Knox is not so sure. But he is equally unsure that much can be done to counter the dominance of these two corporations, which at the end of the day, is drawn from the way we as a country have chosen to shop.

“If we can’t go into a mall without being hauled in by the duopoly – apples form Woolies, cereal from Coles, beer from Liquorland, wine from Dan Murphy’s, a hammer from Bunnings, shoes from Kmart, ink from Officeworks, a toy from Target, a pillow from Big W, petrol from Coles Express – then that shows the power we have given these two companies,” he says.

Here are seven insights from Knox’s book:

1. Coles and Woolworths started out as small businesses

If Coles and Woolworths have anything in common with SmartCompany readers, it is how the companies were founded – as small, family-owned general merchandise stores.

The Coles family started out as general storekeepers who sold supplies to gold prospectors during the Victorian gold rushes. After studying the idea of ‘one-stop shopping’, George J. Coles opened the first Coles stores on Smith Street in the Melbourne suburb of Collingwood in 1914. Within a decade, there were nine Coles stores in Melbourne.

Woolworths was born in Sydney as Woolworths Stupendous Bargain Basement, a store located in an arcade between Pitt and George streets in the CBD. The Woolworths name came from the US retailer F.W. Woolworths.

2. The two giants have grown into increasingly similar businesses

When one of the chains does something, the other isn’t far behind, according to Knox.

This was the case when Coles and Woolworths first started selling food – Woolworths was first in 1955, followed closely by Coles in 1956 – and more recently, the two companies have pursued similar marketing strategies, Coles with its “Down, Down” low-prices campaign and Woolworths with “Cheap, Cheap”.

In January 2014, it was only a matter of days between the announcements that celebrity chef Jamie Oliver would be the culinary face of Woolworths, while fellow British TV star Heston Blumenthal would represent Coles.

3. There used to be an annual Coles and Woolworths footy battle

It sounds unusual but one of the more quirky aspects of the Coles and Woolworths story is the decade between 1956 and 1966 during which the two competitors staged an annual Australian Rules match.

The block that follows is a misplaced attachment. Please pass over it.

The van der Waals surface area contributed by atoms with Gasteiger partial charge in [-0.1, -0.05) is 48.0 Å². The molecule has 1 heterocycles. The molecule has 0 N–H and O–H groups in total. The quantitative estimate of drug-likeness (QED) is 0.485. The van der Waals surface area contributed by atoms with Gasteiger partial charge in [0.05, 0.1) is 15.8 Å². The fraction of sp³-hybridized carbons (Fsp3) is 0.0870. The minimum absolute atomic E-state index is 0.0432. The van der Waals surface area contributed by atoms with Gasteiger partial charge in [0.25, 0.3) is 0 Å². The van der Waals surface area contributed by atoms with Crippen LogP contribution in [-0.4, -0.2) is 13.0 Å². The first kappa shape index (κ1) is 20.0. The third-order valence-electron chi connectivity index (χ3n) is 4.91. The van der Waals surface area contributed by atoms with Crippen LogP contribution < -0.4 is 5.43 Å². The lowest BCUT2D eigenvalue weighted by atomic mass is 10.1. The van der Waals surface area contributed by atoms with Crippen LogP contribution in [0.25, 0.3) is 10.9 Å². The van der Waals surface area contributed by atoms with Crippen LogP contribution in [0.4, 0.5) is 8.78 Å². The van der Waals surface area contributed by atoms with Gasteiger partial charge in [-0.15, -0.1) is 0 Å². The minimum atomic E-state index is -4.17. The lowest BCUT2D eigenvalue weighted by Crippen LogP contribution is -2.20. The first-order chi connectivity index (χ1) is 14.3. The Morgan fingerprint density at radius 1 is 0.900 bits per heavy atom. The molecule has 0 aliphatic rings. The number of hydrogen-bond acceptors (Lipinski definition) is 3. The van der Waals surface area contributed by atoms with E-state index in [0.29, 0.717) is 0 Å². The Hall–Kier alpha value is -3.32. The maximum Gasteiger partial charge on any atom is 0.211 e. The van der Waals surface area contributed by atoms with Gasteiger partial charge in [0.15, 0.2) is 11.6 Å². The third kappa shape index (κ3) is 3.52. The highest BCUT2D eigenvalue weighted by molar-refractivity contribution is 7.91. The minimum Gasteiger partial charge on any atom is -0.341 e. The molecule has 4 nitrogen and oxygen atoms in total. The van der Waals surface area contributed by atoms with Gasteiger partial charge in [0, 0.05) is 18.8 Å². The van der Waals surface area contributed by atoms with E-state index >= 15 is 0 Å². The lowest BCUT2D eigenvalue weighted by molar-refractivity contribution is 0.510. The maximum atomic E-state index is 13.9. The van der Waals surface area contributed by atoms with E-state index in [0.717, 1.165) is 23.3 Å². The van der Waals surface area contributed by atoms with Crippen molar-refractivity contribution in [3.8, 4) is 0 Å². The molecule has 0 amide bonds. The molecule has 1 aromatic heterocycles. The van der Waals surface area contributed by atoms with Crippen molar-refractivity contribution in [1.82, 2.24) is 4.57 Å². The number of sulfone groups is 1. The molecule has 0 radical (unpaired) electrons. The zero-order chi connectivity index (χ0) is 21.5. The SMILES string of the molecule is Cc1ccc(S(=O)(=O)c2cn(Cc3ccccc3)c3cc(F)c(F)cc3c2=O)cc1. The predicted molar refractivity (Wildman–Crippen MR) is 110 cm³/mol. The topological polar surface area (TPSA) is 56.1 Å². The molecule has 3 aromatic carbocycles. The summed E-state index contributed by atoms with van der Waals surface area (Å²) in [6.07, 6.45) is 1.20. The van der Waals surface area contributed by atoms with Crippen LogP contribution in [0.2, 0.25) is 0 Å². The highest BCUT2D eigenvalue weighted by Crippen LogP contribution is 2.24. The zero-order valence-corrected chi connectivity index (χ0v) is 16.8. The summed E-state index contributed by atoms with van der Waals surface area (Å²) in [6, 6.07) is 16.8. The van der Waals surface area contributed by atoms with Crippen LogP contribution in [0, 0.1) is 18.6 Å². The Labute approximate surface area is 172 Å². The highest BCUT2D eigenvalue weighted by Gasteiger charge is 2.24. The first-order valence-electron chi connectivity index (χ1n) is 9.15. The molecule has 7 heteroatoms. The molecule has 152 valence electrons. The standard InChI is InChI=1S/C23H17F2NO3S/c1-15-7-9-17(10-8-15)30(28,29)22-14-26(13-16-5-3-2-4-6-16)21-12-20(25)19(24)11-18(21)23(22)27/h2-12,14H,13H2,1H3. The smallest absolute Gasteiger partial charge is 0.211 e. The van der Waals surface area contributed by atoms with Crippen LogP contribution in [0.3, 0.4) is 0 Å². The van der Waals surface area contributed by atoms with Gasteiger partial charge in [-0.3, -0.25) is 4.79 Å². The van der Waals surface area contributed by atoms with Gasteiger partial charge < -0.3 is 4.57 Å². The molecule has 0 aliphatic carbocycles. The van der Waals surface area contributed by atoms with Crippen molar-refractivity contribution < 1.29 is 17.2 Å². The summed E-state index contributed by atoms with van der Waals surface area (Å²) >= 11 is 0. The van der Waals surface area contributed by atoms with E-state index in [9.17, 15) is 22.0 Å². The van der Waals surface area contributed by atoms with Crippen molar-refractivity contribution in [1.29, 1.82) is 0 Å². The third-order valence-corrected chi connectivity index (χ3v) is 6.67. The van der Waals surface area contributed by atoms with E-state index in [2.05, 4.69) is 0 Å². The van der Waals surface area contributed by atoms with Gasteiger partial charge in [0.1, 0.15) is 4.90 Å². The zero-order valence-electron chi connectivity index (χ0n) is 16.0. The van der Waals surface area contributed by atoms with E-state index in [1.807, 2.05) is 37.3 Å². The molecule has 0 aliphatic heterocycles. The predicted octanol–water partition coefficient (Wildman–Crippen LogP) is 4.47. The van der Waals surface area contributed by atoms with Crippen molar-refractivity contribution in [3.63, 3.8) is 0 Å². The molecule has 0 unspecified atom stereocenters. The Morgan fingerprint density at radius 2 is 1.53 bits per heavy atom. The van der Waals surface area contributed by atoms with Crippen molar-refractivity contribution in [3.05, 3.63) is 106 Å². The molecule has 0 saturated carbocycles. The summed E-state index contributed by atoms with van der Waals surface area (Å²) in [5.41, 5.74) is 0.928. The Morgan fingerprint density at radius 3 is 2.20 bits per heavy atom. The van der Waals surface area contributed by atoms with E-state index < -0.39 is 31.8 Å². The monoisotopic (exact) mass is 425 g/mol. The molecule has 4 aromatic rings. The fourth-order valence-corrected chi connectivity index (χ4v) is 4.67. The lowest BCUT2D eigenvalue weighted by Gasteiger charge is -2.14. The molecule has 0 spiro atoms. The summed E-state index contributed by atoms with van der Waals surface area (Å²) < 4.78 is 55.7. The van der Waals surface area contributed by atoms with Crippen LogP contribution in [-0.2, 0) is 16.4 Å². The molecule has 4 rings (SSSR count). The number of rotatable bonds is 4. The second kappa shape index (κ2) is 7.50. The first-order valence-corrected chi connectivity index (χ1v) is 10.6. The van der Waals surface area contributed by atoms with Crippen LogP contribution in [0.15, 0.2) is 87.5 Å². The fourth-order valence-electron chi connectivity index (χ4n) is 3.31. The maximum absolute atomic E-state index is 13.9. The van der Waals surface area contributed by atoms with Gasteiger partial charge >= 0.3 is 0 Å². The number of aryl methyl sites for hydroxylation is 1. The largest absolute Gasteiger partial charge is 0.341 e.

“It was discontinued after excessive violence, the picnic days degenerating into a bloodbath, with players punching and kneeing, each other as payback for suspected dirty retail tricks,” Knox writes.

4. They will stop at nothing to pursue their interests

Much of Knox’s book is dedicated to the lengths to which Woolworths and Coles have gone to achieve their goals.

This ruthlessness appears to play out just about every facet of business: with competitors, with suppliers, with employees and with customers.

Knox gives the example of former Mitre 10 franchisee Dominic White, who closed his store in 2014 after Wesfarmers-owned Bunnings sucked up all the hardware trade from his location on Sydney’s northern beaches.

Before Bunnings arrived in the area, there were 15 hardware stores. Now there is one independent and three Bunnings big-box stores.

“General trading conditions had worsened since the first Bunnings,” White told Knox.

“But when the second Bunnings came, that was it. Coles and Woolworths want to own everything. People might think they’re supermarkets, but they’re the petrol stations, the convenience stores, the bottle shops, the hardware stores, and everybody else is going out of business.”

Knox interviewed several independent grocers that are still holding their ground, just.

In Hobart, the Hill Street Grocers is a mini-chain of three bustling supermarkets that Knox describes as “outpost of independence amid the highest density of Woolworths and Coles supermarkets in Australia”.